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Predictors of doping intentions, susceptibility, and behaviour of elite athletes: a meta-analytic review

Overview of attention for article published in SpringerPlus, August 2016
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2 tweeters

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8 Dimensions

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35 Mendeley
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Title
Predictors of doping intentions, susceptibility, and behaviour of elite athletes: a meta-analytic review
Published in
SpringerPlus, August 2016
DOI 10.1186/s40064-016-3000-0
Pubmed ID
Authors

Cornelia Blank, Martin Kopp, Martin Niedermeier, Martin Schnitzer, Wolfgang Schobersberger

Abstract

Research in doping has focused on potential intervention strategies, increasingly targeting predicting factors. Yet, findings are inconsistent, mostly athlete-centred and explain only limited variances in behaviour. This critical review aims to (a) summarize studies that identified predictors of doping intentions, susceptibility, and behaviour in elite athletes and to (b) analyse in how far previous research included aspects beyond athlete-centred approaches, such as context and sporting culture. We reviewed 14 studies that focused on elite athletes. Situational temptation, attitudes, and subjective norms seem to be strong predicting variables of doping intentions (r ≥ 0.50), but intention was no predictor for behaviour. Attitudes were a significant predictor for both, doping susceptibility (r = 0.47) and behaviour (r = 0.30). Most of the predictors are athlete-centred and ignore macro-level factors that might help to explain how certain individual traits impact on the decision making process. The findings from this review call for a critical discussion of whether current doping-prevention research needs to take new directions. We propose future research to bridge findings of psychologists and sociologists, as it appears that doping behaviour cannot be explained by ignoring the one or the other. Impacts of sporting culture that have been identified in qualitative approaches need to be integrated in future quantitative approaches to test for its external validity. Inclusion of both, micro- and macro level factors may enable an integrative prevention program that creates a sporting culture without doping.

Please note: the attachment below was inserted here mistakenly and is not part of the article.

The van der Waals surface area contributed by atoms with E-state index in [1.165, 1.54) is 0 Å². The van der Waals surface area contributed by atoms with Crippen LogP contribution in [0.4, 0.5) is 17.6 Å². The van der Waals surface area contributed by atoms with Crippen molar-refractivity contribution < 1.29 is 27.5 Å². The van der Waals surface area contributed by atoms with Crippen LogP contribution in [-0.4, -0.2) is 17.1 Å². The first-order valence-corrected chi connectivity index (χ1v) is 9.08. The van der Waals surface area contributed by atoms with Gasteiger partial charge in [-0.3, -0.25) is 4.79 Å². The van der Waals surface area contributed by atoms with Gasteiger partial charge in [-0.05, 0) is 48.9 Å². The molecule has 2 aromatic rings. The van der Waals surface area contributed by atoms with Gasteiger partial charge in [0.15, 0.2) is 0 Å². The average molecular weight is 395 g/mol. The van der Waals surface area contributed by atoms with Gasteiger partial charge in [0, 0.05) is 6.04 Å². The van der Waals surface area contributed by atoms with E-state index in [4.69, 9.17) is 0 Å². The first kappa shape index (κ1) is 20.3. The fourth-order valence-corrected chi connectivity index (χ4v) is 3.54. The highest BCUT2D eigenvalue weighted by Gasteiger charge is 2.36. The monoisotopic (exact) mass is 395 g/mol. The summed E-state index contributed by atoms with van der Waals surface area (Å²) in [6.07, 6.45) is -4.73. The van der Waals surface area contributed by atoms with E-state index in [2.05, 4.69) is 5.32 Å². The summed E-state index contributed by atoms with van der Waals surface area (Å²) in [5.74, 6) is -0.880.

Twitter Demographics

The data shown below were collected from the profiles of 2 tweeters who shared this research output. Click here to find out more about how the information was compiled.

Mendeley readers

The data shown below were compiled from readership statistics for 35 Mendeley readers of this research output. Click here to see the associated Mendeley record.

Geographical breakdown

Country Count As %
Unknown 35 100%

Demographic breakdown

Readers by professional status Count As %
Student > Ph. D. Student 6 17%
Student > Bachelor 6 17%
Student > Postgraduate 5 14%
Student > Master 4 11%
Researcher 4 11%
Other 10 29%
Readers by discipline Count As %
Sports and Recreations 10 29%
Social Sciences 8 23%
Psychology 5 14%
Unspecified 3 9%
Business, Management and Accounting 2 6%
Other 7 20%

Attention Score in Context

This research output has an Altmetric Attention Score of 1. This is our high-level measure of the quality and quantity of online attention that it has received. This Attention Score, as well as the ranking and number of research outputs shown below, was calculated when the research output was last mentioned on 20 September 2016.
All research outputs
#4,490,925
of 8,409,255 outputs
Outputs from SpringerPlus
#771
of 1,737 outputs
Outputs of similar age
#139,201
of 253,264 outputs
Outputs of similar age from SpringerPlus
#72
of 126 outputs
Altmetric has tracked 8,409,255 research outputs across all sources so far. This one is in the 27th percentile – i.e., 27% of other outputs scored the same or lower than it.
So far Altmetric has tracked 1,737 research outputs from this source. They receive a mean Attention Score of 3.3. This one is in the 43rd percentile – i.e., 43% of its peers scored the same or lower than it.
Older research outputs will score higher simply because they've had more time to accumulate mentions. To account for age we can compare this Altmetric Attention Score to the 253,264 tracked outputs that were published within six weeks on either side of this one in any source. This one is in the 35th percentile – i.e., 35% of its contemporaries scored the same or lower than it.
We're also able to compare this research output to 126 others from the same source and published within six weeks on either side of this one. This one is in the 30th percentile – i.e., 30% of its contemporaries scored the same or lower than it.